UpToDate
Official reprint from UpToDate®
www.uptodate.com ©2017 UpToDate®

Clinical presentation and diagnosis of prostate cancer

Authors
Philip W Kantoff, MD
Mary-Ellen Taplin, MD
Joseph A Smith, MD
Section Editors
Nicholas Vogelzang, MD
W Robert Lee, MD, MS, MEd
Jerome P Richie, MD, FACS
Deputy Editor
Michael E Ross, MD

INTRODUCTION

Prostate cancer is among the most common cancers in men worldwide, with an estimated 1,600,000 cases and 366,000 deaths annually [1]. In the United States, there will be an estimated 161,000 cases and 26,700 deaths in 2017 [2]. The clinical behavior of prostate cancer ranges from a microscopic, well-differentiated tumor that may never be clinically significant to an aggressive, high-grade cancer that ultimately causes metastases, morbidity, and death.

The frequency of diagnosis of prostate cancer had been increasing for many years due largely to the widespread use of serum prostate-specific antigen (PSA) screening. Following the introduction of PSA testing, the incidence of prostate cancer peaked in 1992, declined between 1992 and 1995, and had risen since then at a rate of approximately 1 percent per year until recently. The reasons for this increasing incidence were not known; both genetic and environmental factors have been implicated. The incidence is higher in blacks than in whites in the United States (figure 1).

In 2008, the United States Preventative Services Task Force (USPSTF) recommended against screening for men over the age of 75, giving it a D recommendation. In 2012, the USPSTF recommended against screening for all men, giving it a D recommendation. The recommendation of the USPSTF was based partly on the concern that the benefit of diagnosing and treating prostate cancer may not outweigh the risks of treatment, especially considering that many men would be treated for a cancer not likely to cause them harm. There is still considerable controversy, and many men continue to be screened for prostate cancer, although the rate of screening and diagnosis of prostate cancer has declined in all age groups. (See "Risk factors for prostate cancer" and "Screening for prostate cancer".)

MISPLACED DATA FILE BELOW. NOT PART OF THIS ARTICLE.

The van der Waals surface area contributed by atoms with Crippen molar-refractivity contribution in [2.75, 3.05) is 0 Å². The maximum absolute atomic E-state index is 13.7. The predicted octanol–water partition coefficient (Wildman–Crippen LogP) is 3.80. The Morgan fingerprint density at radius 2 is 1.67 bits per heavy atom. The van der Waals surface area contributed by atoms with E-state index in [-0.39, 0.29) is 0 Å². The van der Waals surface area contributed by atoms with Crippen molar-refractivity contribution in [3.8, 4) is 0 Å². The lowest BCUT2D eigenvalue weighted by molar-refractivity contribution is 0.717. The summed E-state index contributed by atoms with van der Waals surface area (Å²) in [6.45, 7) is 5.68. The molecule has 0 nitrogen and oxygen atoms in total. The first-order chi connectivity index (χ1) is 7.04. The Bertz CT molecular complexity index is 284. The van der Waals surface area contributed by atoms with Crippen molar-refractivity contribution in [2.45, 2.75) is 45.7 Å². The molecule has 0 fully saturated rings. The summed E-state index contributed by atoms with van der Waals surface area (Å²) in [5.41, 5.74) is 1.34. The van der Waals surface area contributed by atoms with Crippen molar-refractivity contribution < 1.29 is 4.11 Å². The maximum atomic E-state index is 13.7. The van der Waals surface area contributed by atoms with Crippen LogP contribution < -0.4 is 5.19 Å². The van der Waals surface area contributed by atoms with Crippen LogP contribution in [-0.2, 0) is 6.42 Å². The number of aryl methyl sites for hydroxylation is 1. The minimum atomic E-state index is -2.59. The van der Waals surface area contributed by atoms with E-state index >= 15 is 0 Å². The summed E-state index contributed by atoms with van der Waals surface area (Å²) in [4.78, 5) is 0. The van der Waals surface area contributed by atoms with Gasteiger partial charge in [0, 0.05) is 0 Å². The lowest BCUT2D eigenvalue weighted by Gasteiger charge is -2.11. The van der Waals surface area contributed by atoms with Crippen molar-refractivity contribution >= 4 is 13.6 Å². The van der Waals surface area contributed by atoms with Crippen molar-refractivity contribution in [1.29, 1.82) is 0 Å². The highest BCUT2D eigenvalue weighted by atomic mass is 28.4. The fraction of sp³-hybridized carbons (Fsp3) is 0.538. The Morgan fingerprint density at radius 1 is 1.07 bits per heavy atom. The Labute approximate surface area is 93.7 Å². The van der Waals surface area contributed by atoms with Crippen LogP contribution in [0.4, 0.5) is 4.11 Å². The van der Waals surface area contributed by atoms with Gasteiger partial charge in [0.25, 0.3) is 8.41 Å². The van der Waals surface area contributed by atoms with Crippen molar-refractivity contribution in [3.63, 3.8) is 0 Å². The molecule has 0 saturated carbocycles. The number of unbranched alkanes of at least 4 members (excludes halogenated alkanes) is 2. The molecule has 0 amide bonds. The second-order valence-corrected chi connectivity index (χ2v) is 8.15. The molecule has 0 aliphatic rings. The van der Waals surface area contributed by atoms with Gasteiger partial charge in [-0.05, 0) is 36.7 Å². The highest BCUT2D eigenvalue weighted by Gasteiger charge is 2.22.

An overview of the clinical presentation and initial diagnosis of men with prostate cancer is presented here. The staging system used for prostate cancer, the initial staging evaluation, and management approaches based upon risk are presented separately.

(See "Initial staging and evaluation of men with newly diagnosed prostate cancer", section on 'Introduction'.)

        

Subscribers log in here

To continue reading this article, you must log in with your personal, hospital, or group practice subscription. For more information or to purchase a personal subscription, click below on the option that best describes you:
Literature review current through: Jan 2017. | This topic last updated: Tue Jan 10 00:00:00 GMT+00:00 2017.
The content on the UpToDate website is not intended nor recommended as a substitute for medical advice, diagnosis, or treatment. Always seek the advice of your own physician or other qualified health care professional regarding any medical questions or conditions. The use of this website is governed by the UpToDate Terms of Use ©2017 UpToDate, Inc.
References
Top
  1. Global Burden of Disease Cancer Collaboration, Fitzmaurice C, Allen C, et al. Global, Regional, and National Cancer Incidence, Mortality, Years of Life Lost, Years Lived With Disability, and Disability-Adjusted Life-years for 32 Cancer Groups, 1990 to 2015: A Systematic Analysis for the Global Burden of Disease Study. JAMA Oncol 2016.
  2. Siegel RL, Miller KD, Jemal A. Cancer Statistics, 2017. CA Cancer J Clin 2017; 67:7.
  3. Catalona WJ, Richie JP, Ahmann FR, et al. Comparison of digital rectal examination and serum prostate specific antigen in the early detection of prostate cancer: results of a multicenter clinical trial of 6,630 men. J Urol 1994; 151:1283.
  4. Stamey TA. Making the most out of six systematic sextant biopsies. Urology 1995; 45:2.
  5. Collin SM, Metcalfe C, Donovan JL, et al. Associations of sexual dysfunction symptoms with PSA-detected localised and advanced prostate cancer: a case-control study nested within the UK population-based ProtecT (Prostate testing for cancer and Treatment) study. Eur J Cancer 2009; 45:3254.
  6. Moore CM, Robertson NL, Arsanious N, et al. Image-guided prostate biopsy using magnetic resonance imaging-derived targets: a systematic review. Eur Urol 2013; 63:125.
  7. Siddiqui MM, Rais-Bahrami S, Truong H, et al. Magnetic resonance imaging/ultrasound-fusion biopsy significantly upgrades prostate cancer versus systematic 12-core transrectal ultrasound biopsy. Eur Urol 2013; 64:713.
  8. Crawford ED, Schutz MJ, Clejan S, et al. The effect of digital rectal examination on prostate-specific antigen levels. JAMA 1992; 267:2227.